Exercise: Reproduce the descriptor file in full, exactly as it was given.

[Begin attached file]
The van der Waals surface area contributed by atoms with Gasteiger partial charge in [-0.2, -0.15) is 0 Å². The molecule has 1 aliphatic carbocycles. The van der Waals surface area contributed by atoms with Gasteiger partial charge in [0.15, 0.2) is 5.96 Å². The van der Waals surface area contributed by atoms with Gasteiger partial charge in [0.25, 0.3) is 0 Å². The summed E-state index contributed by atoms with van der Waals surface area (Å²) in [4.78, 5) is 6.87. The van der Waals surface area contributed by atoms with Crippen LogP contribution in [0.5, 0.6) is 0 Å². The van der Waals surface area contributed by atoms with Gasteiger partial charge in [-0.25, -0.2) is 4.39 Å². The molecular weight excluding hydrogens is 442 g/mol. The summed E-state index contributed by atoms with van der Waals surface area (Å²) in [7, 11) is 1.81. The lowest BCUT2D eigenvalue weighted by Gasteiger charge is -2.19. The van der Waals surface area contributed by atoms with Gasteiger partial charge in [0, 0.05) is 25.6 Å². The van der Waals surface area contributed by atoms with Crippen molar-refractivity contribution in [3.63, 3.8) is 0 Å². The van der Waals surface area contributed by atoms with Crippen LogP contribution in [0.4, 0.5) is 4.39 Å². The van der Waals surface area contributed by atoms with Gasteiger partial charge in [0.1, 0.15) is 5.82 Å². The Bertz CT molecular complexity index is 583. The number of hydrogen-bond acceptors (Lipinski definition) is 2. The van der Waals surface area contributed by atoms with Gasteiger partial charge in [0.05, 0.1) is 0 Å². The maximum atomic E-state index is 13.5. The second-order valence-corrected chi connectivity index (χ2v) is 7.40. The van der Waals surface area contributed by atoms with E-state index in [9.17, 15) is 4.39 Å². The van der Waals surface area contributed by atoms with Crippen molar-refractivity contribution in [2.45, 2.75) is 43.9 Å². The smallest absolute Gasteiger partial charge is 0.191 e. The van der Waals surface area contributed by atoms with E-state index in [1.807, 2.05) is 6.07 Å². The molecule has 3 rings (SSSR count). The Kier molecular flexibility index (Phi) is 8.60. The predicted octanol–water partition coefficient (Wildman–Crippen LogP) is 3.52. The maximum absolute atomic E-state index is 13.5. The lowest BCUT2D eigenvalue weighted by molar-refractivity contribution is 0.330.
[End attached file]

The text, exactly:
The van der Waals surface area contributed by atoms with Gasteiger partial charge in [-0.2, -0.15) is 0 Å². The molecule has 1 aliphatic carbocycles. The van der Waals surface area contributed by atoms with Gasteiger partial charge in [0.15, 0.2) is 5.96 Å². The van der Waals surface area contributed by atoms with Gasteiger partial charge in [0.25, 0.3) is 0 Å². The summed E-state index contributed by atoms with van der Waals surface area (Å²) in [4.78, 5) is 6.87. The van der Waals surface area contributed by atoms with Crippen LogP contribution in [0.5, 0.6) is 0 Å². The van der Waals surface area contributed by atoms with Gasteiger partial charge in [-0.25, -0.2) is 4.39 Å². The molecular weight excluding hydrogens is 442 g/mol. The summed E-state index contributed by atoms with van der Waals surface area (Å²) in [7, 11) is 1.81. The lowest BCUT2D eigenvalue weighted by Gasteiger charge is -2.19. The van der Waals surface area contributed by atoms with Gasteiger partial charge in [0, 0.05) is 25.6 Å². The van der Waals surface area contributed by atoms with Crippen molar-refractivity contribution in [3.63, 3.8) is 0 Å². The van der Waals surface area contributed by atoms with Crippen LogP contribution in [0.4, 0.5) is 4.39 Å². The van der Waals surface area contributed by atoms with Gasteiger partial charge in [0.1, 0.15) is 5.82 Å². The Bertz CT molecular complexity index is 583. The number of hydrogen-bond acceptors (Lipinski definition) is 2. The van der Waals surface area contributed by atoms with Gasteiger partial charge in [0.05, 0.1) is 0 Å². The maximum atomic E-state index is 13.5. The second-order valence-corrected chi connectivity index (χ2v) is 7.40. The van der Waals surface area contributed by atoms with E-state index in [9.17, 15) is 4.39 Å². The van der Waals surface area contributed by atoms with Crippen molar-refractivity contribution in [2.45, 2.75) is 43.9 Å². The smallest absolute Gasteiger partial charge is 0.191 e. The van der Waals surface area contributed by atoms with E-state index in [1.807, 2.05) is 6.07 Å². The molecule has 3 rings (SSSR count). The Kier molecular flexibility index (Phi) is 8.60. The predicted octanol–water partition coefficient (Wildman–Crippen LogP) is 3.52. The maximum absolute atomic E-state index is 13.5. The lowest BCUT2D eigenvalue weighted by molar-refractivity contribution is 0.330.